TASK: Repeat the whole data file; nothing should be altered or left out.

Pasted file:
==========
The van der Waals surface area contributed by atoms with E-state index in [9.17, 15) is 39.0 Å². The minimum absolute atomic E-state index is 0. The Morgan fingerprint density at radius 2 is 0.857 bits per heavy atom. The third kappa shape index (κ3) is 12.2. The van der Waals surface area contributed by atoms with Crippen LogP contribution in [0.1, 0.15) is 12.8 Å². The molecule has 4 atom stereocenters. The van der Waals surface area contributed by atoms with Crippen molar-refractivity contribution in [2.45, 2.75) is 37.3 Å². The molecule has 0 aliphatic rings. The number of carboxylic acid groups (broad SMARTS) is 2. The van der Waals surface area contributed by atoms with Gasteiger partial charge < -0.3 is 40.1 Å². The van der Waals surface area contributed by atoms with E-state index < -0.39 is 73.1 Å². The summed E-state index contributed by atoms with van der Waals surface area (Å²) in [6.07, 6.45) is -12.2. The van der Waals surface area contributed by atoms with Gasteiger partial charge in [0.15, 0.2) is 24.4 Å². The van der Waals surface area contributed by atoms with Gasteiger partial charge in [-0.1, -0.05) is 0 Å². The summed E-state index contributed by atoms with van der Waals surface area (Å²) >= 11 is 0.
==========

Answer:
The van der Waals surface area contributed by atoms with E-state index in [9.17, 15) is 39.0 Å². The minimum absolute atomic E-state index is 0. The Morgan fingerprint density at radius 2 is 0.857 bits per heavy atom. The third kappa shape index (κ3) is 12.2. The van der Waals surface area contributed by atoms with Crippen LogP contribution in [0.1, 0.15) is 12.8 Å². The molecule has 4 atom stereocenters. The van der Waals surface area contributed by atoms with Crippen molar-refractivity contribution in [2.45, 2.75) is 37.3 Å². The molecule has 0 aliphatic rings. The number of carboxylic acid groups (broad SMARTS) is 2. The van der Waals surface area contributed by atoms with Gasteiger partial charge < -0.3 is 40.1 Å². The van der Waals surface area contributed by atoms with E-state index < -0.39 is 73.1 Å². The summed E-state index contributed by atoms with van der Waals surface area (Å²) in [6.07, 6.45) is -12.2. The van der Waals surface area contributed by atoms with Gasteiger partial charge in [0.15, 0.2) is 24.4 Å². The van der Waals surface area contributed by atoms with Gasteiger partial charge in [-0.1, -0.05) is 0 Å². The summed E-state index contributed by atoms with van der Waals surface area (Å²) >= 11 is 0.